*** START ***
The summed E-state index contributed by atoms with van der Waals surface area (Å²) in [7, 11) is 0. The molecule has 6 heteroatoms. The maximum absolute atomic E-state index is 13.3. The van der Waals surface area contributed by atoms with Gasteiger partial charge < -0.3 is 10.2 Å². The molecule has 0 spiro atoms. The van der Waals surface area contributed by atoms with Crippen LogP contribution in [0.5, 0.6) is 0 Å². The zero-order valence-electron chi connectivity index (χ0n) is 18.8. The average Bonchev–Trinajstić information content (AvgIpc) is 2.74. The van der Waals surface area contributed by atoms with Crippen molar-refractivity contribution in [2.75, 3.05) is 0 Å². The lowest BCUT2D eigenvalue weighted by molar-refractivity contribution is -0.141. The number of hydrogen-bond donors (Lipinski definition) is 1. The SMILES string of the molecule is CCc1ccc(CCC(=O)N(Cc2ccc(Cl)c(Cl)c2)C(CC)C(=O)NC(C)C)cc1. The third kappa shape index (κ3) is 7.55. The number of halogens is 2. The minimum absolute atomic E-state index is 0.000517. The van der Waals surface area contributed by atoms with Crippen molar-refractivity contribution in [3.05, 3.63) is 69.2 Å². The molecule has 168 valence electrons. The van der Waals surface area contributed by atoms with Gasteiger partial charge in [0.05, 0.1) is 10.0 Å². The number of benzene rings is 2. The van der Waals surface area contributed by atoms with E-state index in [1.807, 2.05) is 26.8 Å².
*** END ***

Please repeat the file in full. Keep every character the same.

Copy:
The summed E-state index contributed by atoms with van der Waals surface area (Å²) in [7, 11) is 0. The molecule has 6 heteroatoms. The maximum absolute atomic E-state index is 13.3. The van der Waals surface area contributed by atoms with Gasteiger partial charge < -0.3 is 10.2 Å². The molecule has 0 spiro atoms. The van der Waals surface area contributed by atoms with Crippen LogP contribution in [0.5, 0.6) is 0 Å². The zero-order valence-electron chi connectivity index (χ0n) is 18.8. The average Bonchev–Trinajstić information content (AvgIpc) is 2.74. The van der Waals surface area contributed by atoms with Crippen molar-refractivity contribution in [2.75, 3.05) is 0 Å². The lowest BCUT2D eigenvalue weighted by molar-refractivity contribution is -0.141. The number of hydrogen-bond donors (Lipinski definition) is 1. The SMILES string of the molecule is CCc1ccc(CCC(=O)N(Cc2ccc(Cl)c(Cl)c2)C(CC)C(=O)NC(C)C)cc1. The third kappa shape index (κ3) is 7.55. The number of halogens is 2. The minimum absolute atomic E-state index is 0.000517. The van der Waals surface area contributed by atoms with Crippen molar-refractivity contribution in [3.05, 3.63) is 69.2 Å². The molecule has 168 valence electrons. The van der Waals surface area contributed by atoms with Gasteiger partial charge in [0.05, 0.1) is 10.0 Å². The number of benzene rings is 2. The van der Waals surface area contributed by atoms with E-state index in [1.807, 2.05) is 26.8 Å².